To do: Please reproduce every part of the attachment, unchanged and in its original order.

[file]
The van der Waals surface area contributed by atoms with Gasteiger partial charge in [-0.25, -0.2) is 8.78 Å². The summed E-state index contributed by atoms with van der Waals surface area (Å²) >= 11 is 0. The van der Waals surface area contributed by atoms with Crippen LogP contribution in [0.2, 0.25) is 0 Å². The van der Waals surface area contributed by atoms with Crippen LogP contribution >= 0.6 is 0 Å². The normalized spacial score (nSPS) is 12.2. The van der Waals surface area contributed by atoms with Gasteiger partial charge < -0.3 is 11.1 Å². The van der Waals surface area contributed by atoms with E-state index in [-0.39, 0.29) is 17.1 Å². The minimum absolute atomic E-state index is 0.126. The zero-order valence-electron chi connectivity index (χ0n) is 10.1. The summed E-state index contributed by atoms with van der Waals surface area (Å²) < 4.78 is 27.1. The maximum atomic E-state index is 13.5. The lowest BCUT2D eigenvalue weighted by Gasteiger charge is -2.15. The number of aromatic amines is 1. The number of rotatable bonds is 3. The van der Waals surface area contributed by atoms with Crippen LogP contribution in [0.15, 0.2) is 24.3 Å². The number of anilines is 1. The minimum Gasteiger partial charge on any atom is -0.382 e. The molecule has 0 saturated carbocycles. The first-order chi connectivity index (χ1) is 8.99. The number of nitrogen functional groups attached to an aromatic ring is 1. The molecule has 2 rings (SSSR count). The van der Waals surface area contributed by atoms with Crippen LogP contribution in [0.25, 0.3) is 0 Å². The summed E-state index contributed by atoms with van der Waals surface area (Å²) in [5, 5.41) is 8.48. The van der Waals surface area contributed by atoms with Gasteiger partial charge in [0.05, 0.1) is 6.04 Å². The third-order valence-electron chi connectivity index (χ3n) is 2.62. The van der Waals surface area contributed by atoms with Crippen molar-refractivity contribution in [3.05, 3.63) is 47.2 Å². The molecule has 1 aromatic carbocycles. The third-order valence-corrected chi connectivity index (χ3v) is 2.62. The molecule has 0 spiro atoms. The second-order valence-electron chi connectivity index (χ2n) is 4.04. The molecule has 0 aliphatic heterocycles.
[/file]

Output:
The van der Waals surface area contributed by atoms with Gasteiger partial charge in [-0.25, -0.2) is 8.78 Å². The summed E-state index contributed by atoms with van der Waals surface area (Å²) >= 11 is 0. The van der Waals surface area contributed by atoms with Crippen LogP contribution in [0.2, 0.25) is 0 Å². The van der Waals surface area contributed by atoms with Crippen LogP contribution >= 0.6 is 0 Å². The normalized spacial score (nSPS) is 12.2. The van der Waals surface area contributed by atoms with Gasteiger partial charge < -0.3 is 11.1 Å². The van der Waals surface area contributed by atoms with E-state index in [-0.39, 0.29) is 17.1 Å². The minimum absolute atomic E-state index is 0.126. The zero-order valence-electron chi connectivity index (χ0n) is 10.1. The summed E-state index contributed by atoms with van der Waals surface area (Å²) < 4.78 is 27.1. The maximum atomic E-state index is 13.5. The lowest BCUT2D eigenvalue weighted by Gasteiger charge is -2.15. The number of aromatic amines is 1. The number of rotatable bonds is 3. The van der Waals surface area contributed by atoms with Crippen LogP contribution in [0.15, 0.2) is 24.3 Å². The number of anilines is 1. The minimum Gasteiger partial charge on any atom is -0.382 e. The molecule has 0 saturated carbocycles. The first-order chi connectivity index (χ1) is 8.99. The number of nitrogen functional groups attached to an aromatic ring is 1. The molecule has 2 rings (SSSR count). The van der Waals surface area contributed by atoms with Crippen LogP contribution in [0.25, 0.3) is 0 Å². The summed E-state index contributed by atoms with van der Waals surface area (Å²) in [5, 5.41) is 8.48. The van der Waals surface area contributed by atoms with Gasteiger partial charge in [0.05, 0.1) is 6.04 Å². The third-order valence-electron chi connectivity index (χ3n) is 2.62. The van der Waals surface area contributed by atoms with Crippen molar-refractivity contribution in [3.05, 3.63) is 47.2 Å². The molecule has 1 aromatic carbocycles. The third-order valence-corrected chi connectivity index (χ3v) is 2.62. The molecule has 0 spiro atoms. The second-order valence-electron chi connectivity index (χ2n) is 4.04. The molecule has 0 aliphatic heterocycles.